Kenning Arlitsch - Transcript
Associate Dean Information Technology Services, Marriott Library, University of Utah
-- Beginnings --
[What was your first project?]
Okay. So I—I’ll start with the Mountain West Digital Library. I was running—in 2001, I was running the Marriot Library Digitization Center, which was a fairly new department at that time, and we’d been operational for—I don’t know, probably a year, year and a half. I had initially just one part-time—one part-timer helping me and then gradually got some more staff.
But sometime in 2001, Max Evans came to visit us. He was then the director of the Utah State Historical Society and Max had a small LSTA grant to digitize about 200 glass-plate negatives from the State Historical Society’s collection. These were beautiful negatives, 8x10 inches in size and some of them were even 11x14 inches in size. And the grant proposal that he had written for LSTA specified that he was going to send those glass plates—200 of them—to the Nebraska State Historical Society because they had good digitization facilities. They were going to scan the negatives for him and ship them back, and at that point he was kind of stuck. He didn’t know what he was going to do after that, how he was going to make them accessible to his constituents.
So we had recently—in—a year or so prior—had purchased—what’s now known as CONTENTdm. At that time it was just known as Content. It was a research project at the University of Washington led by Dr. Greg Zick, who was a faculty member there. And his group, called the Center for Information Optimization, developed this software for storing and retrieving digital images. It was a very—it was—much more rudimentary software then than it is now. And I think we were only the third or fourth customer of the University of Washington.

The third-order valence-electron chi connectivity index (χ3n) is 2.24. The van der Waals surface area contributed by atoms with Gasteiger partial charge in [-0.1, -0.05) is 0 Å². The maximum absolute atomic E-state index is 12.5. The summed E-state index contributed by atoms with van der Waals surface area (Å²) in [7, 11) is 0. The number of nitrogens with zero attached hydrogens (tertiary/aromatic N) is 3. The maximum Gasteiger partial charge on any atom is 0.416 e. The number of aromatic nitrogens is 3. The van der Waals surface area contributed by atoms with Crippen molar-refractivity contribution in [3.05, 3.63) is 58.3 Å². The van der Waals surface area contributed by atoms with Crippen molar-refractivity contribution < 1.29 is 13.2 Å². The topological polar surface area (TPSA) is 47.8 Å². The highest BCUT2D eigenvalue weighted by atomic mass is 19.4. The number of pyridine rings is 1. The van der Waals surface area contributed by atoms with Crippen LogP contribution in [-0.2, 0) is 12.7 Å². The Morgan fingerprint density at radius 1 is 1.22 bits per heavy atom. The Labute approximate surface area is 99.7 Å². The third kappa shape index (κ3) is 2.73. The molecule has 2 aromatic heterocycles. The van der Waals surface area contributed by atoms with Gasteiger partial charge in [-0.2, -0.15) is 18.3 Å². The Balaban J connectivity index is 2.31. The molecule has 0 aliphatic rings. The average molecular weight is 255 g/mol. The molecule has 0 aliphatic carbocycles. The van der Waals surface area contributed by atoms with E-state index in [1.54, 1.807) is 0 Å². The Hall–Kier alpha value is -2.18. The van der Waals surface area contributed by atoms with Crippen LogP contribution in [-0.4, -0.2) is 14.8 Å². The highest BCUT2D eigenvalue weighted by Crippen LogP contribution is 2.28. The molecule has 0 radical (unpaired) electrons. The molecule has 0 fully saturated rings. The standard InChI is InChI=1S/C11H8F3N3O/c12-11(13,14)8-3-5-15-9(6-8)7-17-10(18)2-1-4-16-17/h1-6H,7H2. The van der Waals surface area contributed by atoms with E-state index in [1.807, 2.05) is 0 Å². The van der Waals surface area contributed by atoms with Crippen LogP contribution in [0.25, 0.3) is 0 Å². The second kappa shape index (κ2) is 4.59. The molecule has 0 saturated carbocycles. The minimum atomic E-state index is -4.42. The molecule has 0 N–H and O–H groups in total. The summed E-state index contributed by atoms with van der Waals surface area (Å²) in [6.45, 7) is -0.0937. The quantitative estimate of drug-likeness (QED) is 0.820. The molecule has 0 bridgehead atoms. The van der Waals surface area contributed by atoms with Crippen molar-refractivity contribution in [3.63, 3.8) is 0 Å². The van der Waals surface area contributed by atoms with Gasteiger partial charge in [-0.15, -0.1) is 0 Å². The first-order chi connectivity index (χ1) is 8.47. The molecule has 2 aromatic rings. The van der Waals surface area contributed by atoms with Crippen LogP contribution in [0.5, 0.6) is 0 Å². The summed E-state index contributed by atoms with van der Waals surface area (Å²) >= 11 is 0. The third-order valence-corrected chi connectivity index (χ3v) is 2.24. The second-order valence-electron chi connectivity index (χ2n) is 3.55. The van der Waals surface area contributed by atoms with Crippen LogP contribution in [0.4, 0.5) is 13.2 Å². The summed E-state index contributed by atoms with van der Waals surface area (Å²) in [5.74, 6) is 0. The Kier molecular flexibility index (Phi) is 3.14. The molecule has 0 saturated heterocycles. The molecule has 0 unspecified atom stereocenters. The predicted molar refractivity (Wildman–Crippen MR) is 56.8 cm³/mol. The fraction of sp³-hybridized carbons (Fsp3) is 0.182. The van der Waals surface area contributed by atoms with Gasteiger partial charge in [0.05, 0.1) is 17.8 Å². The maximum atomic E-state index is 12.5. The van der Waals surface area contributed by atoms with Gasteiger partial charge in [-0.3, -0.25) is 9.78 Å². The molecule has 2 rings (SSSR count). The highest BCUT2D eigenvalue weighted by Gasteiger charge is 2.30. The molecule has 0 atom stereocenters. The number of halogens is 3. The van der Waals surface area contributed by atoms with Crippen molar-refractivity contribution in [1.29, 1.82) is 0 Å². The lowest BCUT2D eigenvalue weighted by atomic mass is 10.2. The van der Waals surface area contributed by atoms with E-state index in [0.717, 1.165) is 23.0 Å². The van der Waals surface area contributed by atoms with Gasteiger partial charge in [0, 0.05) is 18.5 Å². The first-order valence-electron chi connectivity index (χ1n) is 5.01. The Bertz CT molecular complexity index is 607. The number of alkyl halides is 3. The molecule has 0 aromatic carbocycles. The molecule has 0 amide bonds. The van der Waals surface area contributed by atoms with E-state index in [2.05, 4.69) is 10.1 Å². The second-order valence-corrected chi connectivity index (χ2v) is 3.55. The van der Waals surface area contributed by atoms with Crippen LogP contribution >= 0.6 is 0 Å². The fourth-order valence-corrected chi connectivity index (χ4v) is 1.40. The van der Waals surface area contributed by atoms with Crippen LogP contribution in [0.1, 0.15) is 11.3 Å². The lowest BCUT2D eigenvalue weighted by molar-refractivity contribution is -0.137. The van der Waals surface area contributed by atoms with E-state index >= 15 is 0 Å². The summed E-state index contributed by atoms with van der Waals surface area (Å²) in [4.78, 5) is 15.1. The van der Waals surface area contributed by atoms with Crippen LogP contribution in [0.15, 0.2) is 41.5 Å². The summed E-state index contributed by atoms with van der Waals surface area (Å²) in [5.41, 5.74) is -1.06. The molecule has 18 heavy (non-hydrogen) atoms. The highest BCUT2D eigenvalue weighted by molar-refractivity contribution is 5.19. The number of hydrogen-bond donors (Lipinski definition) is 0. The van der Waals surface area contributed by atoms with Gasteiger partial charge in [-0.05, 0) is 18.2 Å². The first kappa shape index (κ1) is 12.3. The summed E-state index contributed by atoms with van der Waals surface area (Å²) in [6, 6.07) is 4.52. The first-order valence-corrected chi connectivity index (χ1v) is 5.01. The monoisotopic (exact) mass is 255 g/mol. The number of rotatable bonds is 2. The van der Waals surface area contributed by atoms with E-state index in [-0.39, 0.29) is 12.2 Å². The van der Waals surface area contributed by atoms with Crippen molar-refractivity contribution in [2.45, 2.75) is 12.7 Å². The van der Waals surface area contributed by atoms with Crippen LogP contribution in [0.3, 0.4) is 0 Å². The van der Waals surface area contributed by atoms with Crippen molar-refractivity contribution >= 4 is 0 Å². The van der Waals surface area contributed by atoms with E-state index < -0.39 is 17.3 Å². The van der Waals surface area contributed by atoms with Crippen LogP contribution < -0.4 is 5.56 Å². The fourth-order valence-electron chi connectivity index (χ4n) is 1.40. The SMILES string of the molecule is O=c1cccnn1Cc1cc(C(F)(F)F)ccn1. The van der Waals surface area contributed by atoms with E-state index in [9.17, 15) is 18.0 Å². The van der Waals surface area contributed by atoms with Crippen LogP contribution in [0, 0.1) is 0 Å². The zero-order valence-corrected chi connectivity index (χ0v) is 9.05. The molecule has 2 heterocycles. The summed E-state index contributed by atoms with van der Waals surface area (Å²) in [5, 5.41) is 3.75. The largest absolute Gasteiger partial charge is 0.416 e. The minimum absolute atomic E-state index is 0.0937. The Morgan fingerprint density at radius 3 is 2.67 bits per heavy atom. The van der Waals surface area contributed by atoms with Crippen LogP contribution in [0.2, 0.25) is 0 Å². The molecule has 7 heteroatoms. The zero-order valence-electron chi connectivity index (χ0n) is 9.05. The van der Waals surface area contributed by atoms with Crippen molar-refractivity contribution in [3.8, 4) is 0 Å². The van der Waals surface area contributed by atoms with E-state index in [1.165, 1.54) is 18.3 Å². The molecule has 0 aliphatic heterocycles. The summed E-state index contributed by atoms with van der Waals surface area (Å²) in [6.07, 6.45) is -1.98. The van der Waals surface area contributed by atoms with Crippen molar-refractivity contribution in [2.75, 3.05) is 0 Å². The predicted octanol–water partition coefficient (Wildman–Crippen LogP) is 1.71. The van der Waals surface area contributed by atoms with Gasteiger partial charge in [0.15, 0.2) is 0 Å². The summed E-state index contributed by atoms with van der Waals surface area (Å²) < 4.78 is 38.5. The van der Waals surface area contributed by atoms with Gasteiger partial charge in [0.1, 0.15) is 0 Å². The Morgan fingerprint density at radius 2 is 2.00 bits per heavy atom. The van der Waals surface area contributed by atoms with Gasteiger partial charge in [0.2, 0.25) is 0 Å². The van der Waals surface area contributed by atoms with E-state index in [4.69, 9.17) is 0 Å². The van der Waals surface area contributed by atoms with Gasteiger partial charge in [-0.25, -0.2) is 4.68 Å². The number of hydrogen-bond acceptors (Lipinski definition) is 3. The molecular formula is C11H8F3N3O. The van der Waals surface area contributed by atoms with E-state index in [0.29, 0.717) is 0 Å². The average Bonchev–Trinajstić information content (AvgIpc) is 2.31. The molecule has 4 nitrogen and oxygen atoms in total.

So we were talking to Max and it occurred to me that not only could we help him scan his negatives, thereby eliminating the shipping costs and possible breakage by going to Nebraska, but we could also give him a piece, the client piece of the CONTENTdm software that he could install on computers at the historical society. And then we would give him—space on our CONTENTdm server that he would—have administrative rights over. So it was—it was an idea, it was a plan, we tried t out, it worked spectacularly. Instead of 200 glass plate negatives he was able to scan 400 because—because he didn’t have to pay the shipping costs to go to Nebraska. We scanned the images, gave them back to him, he up—loaded them into the CONTENTdm client, and then added metadata and uploaded them to our server. So we did 400 of those. Then partway through the project he got an NEH grant and the project suddenly exploded to over 10,000 images. The Shipler collection is large and—and very rich, so, it also then started to include panorama negatives. Some of these were as long as 90 inches. And we scanned them in sections, seamed them together, and did the same process.
So while we were doing this, it occurred to me that this model could be expanded to other institutions to support other institutions. And then in talking with Greg Zick at the University of Washington, I learned that they had—they had piloted a—a software for CONTENTdm that would allow them to search multiple CONTENTdm sites at one time. And it was called the Multi-Site Server. So—we tried something else. We got that, we installed it—I wrote a proposal to the Utah Academic Library Consortium in late 2001 and ran it through the UALC digitization committee at the time.
And we got some—some basic funding from UALC to establish digitization centers at four universities in the state of Utah. Utah State University, University of Utah, of course, BYU, and Southern Utah University. And then we ran the multi-site server here at the University of Utah and we—what it did was just harvest metadata from each of those CONTENTdm servers. So the model that I proposed was that each center would not only digitize their own—collections and put them on their CONTENTdm server, but they would also support and host other institutions the way we had been doing with the state historical society. And that’s how the Mountain West Digital Library was born.